Testable doubling predictions
As India’s coronavirus count spiked for the first time by over 2,500 overnight on Monday, two independent scientific forecasts suggested that the number of Covid-19 patients in hospitals could double to around 60,000 before May 20.
Research groups at the Indian Institute of Science Education and Research, Calcutta, and the Indian Institute of Mathematical Sciences, Chennai, using different forecasting strategies, have both predicted 60,000 “active” (currently in hospital) patients by May 20.
The number of active cases nationwide on Monday was 29,685 with three states accounting for more than half of these patients — Maharashtra (9,775), Gujarat (3,896), and Delhi (2,802).
The health ministry on Monday recorded 2,573 new Covid-19 patients, raising the country’s total number of confirmed cases to 42,836. Nearly 11,800 patients have recovered and 1,389 have died, including 83 over the past 24 hours.
The IISER modelling paper has taken into account India’s nationwide lockdown and projects the 60,000 active infections as the “most-likely scenario” before May 20 but cautions that the growth rate would hinge on the effectiveness of the lockdown.
“This pandemic as well as the effectiveness of the lockdown is largely driven by human behaviour— and that’s something extremely difficult to capture through models,” said Dibyendu Nandi, a physicist at the IISER who led the modelling effort.
Like other models, the IISER effort too predicts a resurgence in the post-lockdown weeks. The forecast also suggests the lockdown may need to be extended even beyond May 17 up to early July to prevent the numbers of active patients from rising too fast.
The IISER model predicts that under the current wave of the epidemic, the number of infected might peak by May 20 or so with around 60,000 infections nationwide.
“This is a striking and testable prediction that cases are likely to peak by mid-May and decrease thereafter,” said Gautam Menon, professor of physics and biology at Ashoka University who was not associated with the model.
However, epidemiologists and virologists expect the country’s Covid-19 numbers to continue to rise in the coming weeks under the eased restrictions on activities in several locations starting on Monday. Even after the lockdown is fully lifted, people would be expected to follow physical distancing among other measures to minimise the spread of the virus.
“We don’t expect to see an abrupt change — but we could see some deviations by May 20,” said Sitabhra Sinha, a biophysicist at the IMSc tracking India’s epidemic curves, whose model also predicts around 60,000 active cases by May 20.
The observed day-to-day rise in new cases over the past three days — 2,411, 2,487 and 2,573 — are in line with the model’s calculation of an exponential growth curve.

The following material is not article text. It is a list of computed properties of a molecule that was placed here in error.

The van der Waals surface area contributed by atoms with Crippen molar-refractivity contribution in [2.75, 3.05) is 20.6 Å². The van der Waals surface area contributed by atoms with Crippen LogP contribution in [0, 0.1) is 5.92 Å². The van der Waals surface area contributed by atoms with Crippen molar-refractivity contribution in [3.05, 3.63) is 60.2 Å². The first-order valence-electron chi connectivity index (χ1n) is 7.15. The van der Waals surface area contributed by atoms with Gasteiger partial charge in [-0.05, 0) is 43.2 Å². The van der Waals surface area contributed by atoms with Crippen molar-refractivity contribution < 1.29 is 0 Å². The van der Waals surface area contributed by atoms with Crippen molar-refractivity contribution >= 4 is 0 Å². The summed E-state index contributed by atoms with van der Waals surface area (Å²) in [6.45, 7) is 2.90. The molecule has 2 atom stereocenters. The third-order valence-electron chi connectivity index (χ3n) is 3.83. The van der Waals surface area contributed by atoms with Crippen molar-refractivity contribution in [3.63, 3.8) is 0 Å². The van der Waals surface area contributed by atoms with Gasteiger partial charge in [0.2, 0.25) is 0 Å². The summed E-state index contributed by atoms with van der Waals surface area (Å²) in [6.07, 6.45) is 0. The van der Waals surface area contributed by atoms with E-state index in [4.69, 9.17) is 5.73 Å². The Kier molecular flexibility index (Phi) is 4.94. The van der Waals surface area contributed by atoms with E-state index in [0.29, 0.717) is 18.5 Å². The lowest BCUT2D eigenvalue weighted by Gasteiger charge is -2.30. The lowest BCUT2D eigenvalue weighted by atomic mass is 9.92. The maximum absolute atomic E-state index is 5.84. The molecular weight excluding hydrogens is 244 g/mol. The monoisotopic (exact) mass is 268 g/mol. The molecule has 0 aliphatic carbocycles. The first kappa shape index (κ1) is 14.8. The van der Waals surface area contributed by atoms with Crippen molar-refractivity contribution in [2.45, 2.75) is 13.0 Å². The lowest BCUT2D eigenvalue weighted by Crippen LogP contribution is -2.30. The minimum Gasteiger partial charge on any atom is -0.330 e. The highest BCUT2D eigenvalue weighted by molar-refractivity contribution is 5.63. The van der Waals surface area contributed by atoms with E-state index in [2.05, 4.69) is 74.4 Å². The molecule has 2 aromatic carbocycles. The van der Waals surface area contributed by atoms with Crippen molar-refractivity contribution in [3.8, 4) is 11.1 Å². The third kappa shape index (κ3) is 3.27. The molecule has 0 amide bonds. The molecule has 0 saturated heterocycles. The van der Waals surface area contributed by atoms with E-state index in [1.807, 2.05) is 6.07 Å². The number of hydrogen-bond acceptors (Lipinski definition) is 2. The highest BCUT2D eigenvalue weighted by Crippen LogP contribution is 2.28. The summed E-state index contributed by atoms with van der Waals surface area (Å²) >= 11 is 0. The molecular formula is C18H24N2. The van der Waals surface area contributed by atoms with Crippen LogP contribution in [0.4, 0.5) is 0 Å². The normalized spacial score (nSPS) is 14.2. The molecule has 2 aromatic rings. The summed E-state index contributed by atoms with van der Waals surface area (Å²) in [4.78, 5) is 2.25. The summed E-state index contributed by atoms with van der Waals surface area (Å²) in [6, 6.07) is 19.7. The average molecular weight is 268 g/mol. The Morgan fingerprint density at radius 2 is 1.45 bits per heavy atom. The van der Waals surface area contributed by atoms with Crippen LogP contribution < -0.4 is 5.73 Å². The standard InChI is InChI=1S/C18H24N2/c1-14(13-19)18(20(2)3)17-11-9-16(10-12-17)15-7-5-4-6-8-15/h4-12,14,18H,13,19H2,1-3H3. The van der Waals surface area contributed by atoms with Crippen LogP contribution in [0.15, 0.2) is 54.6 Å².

A health ministry official, however, briefing the media on Monday claimed India’s Covid-19 curve is “relatively flat as of now”, puzzling researchers who said the exponential nature of the curve is evident.
Responding to a query about when India might expect to see a peak in infections, Lav Agarwal, joint secretary in the ministry said: “When the peak will come is not the right way of looking at the situation… what is relevant is that we know how to protect ourselves and to prevent the infection… maybe the peak will never come.”
Senior scientists view that comment as an attempt to evade discussing the peak. “To say the peak need not come makes no sense,” said a scientist in an academic institution who requested not to be named fearing reprisals. “What does it mean – will the number of infections continue to rise forever? I think what he meant to say was that we’re trying to minimise the peak.”
Sinha and other scientists trying to forecast the epidemic say it is too early to project any peak because of the multiple uncertainties involved in how the virus might spread in the weeks after the lockdown.
Biologists and clinical virologists have predicted that the virus will continue to spread whenever it gets an opportunity to move from person to person and as long as there is a large susceptible population.
“There are two ways you can disrupt transmission – immunising people or letting the virus spread so that herd immunity is achieved,” said Reeteka Sud, a scientist at the National Institute of Mental Health and Neurosciences, Bangalore.
The other members of the IISER team are Shaonwita Pal, Soumyaranjan Dash, Agnibha Banerjee, Vishan Singh, Ayan Banerjee, and Rajesh Nayak.